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Boonshoft Museum of Discovery facts for kids

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Boonshoft Museum of Discovery
Boonshoftmuseumof discovery1.JPG
The main entrance to the Boonshoft Museum of Discovery
Established 1893 (Museum of Natural History), 1995 (Boonshoft)
Location 2600 Deweese Parkway Dayton, Ohio

The Boonshoft Museum of Discovery is a children's museum, science and technology center and zoo in Dayton, Ohio, United States that focuses on science and natural history. Exhibits include an extensive natural history collection as well as maintaining a collection of live animals native to Ohio and abroad. Educational outreach extends to the community by providing in-school programming and on-site special programs. SunWatch Indian Village and Fort Ancient are the sister sites to the museum.

The museum is accredited by the American Alliance of Museums (AAM), affiliated with the Association of Children's Museums (ACM), and is a governing member of the Association of Science-Technology Centers (ASTC). In addition, the museum's indoor Discovery Zoo is fully accredited by the Association of Zoos and Aquariums. The museum is the only zoo, aquarium, planetarium or science center in Dayton, and also houses the Apollo Observatory, an astronomical observatory operated by the Miami Valley Astronomical Society.


In 1991 the museum added a Digistar II Planetarium to its facilities.

In March 2013, the Dayton Society of Natural History opened a satellite version of their main museum, called the Boonshoft Museum of Discovery Springfield, in an approximately 4000-square-foot space in the Upper Valley Mall near Springfield, moving to 20,000 square feet in the former Elder-Beerman space in November. On March 25, 2016, the Dayton Society of Natural History announced that it would close this satellite museum; it did so on April 30.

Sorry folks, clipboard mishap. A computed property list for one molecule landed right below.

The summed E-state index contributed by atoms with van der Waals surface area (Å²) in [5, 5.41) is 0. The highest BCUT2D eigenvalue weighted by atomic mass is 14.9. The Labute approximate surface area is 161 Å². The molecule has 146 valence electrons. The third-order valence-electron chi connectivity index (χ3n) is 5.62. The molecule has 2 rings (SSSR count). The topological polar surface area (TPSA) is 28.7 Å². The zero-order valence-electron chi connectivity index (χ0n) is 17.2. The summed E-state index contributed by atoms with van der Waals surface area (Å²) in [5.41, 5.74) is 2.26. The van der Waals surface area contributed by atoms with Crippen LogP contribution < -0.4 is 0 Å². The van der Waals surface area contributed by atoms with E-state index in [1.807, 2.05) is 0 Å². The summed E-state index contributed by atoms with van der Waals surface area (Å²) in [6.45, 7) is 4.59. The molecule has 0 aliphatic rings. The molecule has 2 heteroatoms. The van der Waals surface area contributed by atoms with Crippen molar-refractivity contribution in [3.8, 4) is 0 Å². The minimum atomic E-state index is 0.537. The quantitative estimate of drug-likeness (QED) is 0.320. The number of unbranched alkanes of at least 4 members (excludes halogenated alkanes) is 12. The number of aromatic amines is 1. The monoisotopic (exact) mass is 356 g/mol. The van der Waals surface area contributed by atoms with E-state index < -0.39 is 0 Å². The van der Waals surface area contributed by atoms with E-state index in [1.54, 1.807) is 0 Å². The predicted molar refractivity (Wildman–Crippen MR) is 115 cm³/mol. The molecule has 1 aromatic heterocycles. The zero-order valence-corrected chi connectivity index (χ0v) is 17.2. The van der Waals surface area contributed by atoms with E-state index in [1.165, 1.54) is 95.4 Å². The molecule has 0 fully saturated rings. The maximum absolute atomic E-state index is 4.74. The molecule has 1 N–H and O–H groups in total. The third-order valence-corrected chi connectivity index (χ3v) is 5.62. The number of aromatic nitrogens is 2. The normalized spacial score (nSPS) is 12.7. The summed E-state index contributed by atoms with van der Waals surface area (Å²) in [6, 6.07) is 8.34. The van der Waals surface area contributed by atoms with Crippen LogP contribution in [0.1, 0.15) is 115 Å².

Permanent museum exhibits

Science On a Sphere is a 68-inch-diameter (1.7 m) globe, suspended in mid-air, capable of showing dynamic visualizations of Earth and space. It also has the capability of showing commercial air traffic around the world while presenting other things such as turtle migrations.

Hall of the Universe is an exhibit where interactive learning can take place about the solar system. Also contains the Exoplanet Exploration exhibit.

Explorers Crossing consists of a play veterinary clinic, recycling center and landfill, pizza kitchen, car repair shop, and more where children can learn, role play, and interact with hundreds of different pieces to learn more about associated topics within each setting.

Oscar Boonshoft Science Central is an exhibit that contains a water table where children can learn about water and its properties, a manipulative area where children can learn about points, lines, and curves through rubber band art, a demonstrative laboratory, and several other interactive areas.

Children in the Discovery Zoo exhibit
Nesiur the Mummy
is an exhibit that contains a mummy donated to the museum from Egypt, and other African pieces.

Mead Tree House is a fully enclosed tree house where children can learn about environmental preservation and use binoculars to do bird watching through windows within the tree house.

The Tidal Pool is an exhibit that contains live marine invertebrates native to the Pacific Northwest, such as starfish. The exhibit is run by a museum employee or volunteer.